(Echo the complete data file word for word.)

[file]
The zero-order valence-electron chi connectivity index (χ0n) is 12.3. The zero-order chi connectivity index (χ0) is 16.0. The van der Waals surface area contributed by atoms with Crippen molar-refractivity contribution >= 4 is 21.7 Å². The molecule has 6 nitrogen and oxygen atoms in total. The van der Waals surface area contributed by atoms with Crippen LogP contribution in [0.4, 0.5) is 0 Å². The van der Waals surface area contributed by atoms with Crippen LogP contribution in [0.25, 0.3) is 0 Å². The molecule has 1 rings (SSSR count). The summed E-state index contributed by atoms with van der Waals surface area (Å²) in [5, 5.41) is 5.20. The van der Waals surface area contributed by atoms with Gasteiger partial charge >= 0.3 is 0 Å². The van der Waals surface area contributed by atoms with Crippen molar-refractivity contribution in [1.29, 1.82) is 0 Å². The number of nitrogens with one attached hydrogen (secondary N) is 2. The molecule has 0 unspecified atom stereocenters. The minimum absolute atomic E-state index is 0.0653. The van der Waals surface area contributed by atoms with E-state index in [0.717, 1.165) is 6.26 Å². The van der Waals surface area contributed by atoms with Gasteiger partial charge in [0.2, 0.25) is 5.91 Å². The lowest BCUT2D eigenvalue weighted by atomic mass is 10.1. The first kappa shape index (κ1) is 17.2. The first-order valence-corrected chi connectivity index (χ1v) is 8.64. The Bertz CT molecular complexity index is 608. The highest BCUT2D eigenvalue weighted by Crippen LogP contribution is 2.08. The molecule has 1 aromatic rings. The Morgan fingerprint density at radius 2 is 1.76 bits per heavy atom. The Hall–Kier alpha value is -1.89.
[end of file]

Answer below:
The zero-order valence-electron chi connectivity index (χ0n) is 12.3. The zero-order chi connectivity index (χ0) is 16.0. The van der Waals surface area contributed by atoms with Crippen molar-refractivity contribution >= 4 is 21.7 Å². The molecule has 6 nitrogen and oxygen atoms in total. The van der Waals surface area contributed by atoms with Crippen LogP contribution in [0.4, 0.5) is 0 Å². The van der Waals surface area contributed by atoms with Crippen LogP contribution in [0.25, 0.3) is 0 Å². The molecule has 1 rings (SSSR count). The summed E-state index contributed by atoms with van der Waals surface area (Å²) in [5, 5.41) is 5.20. The van der Waals surface area contributed by atoms with Gasteiger partial charge >= 0.3 is 0 Å². The van der Waals surface area contributed by atoms with Crippen molar-refractivity contribution in [1.29, 1.82) is 0 Å². The number of nitrogens with one attached hydrogen (secondary N) is 2. The molecule has 0 unspecified atom stereocenters. The minimum absolute atomic E-state index is 0.0653. The van der Waals surface area contributed by atoms with E-state index in [0.717, 1.165) is 6.26 Å². The van der Waals surface area contributed by atoms with Gasteiger partial charge in [0.2, 0.25) is 5.91 Å². The lowest BCUT2D eigenvalue weighted by atomic mass is 10.1. The first kappa shape index (κ1) is 17.2. The first-order valence-corrected chi connectivity index (χ1v) is 8.64. The Bertz CT molecular complexity index is 608. The highest BCUT2D eigenvalue weighted by Crippen LogP contribution is 2.08. The molecule has 1 aromatic rings. The Morgan fingerprint density at radius 2 is 1.76 bits per heavy atom. The Hall–Kier alpha value is -1.89.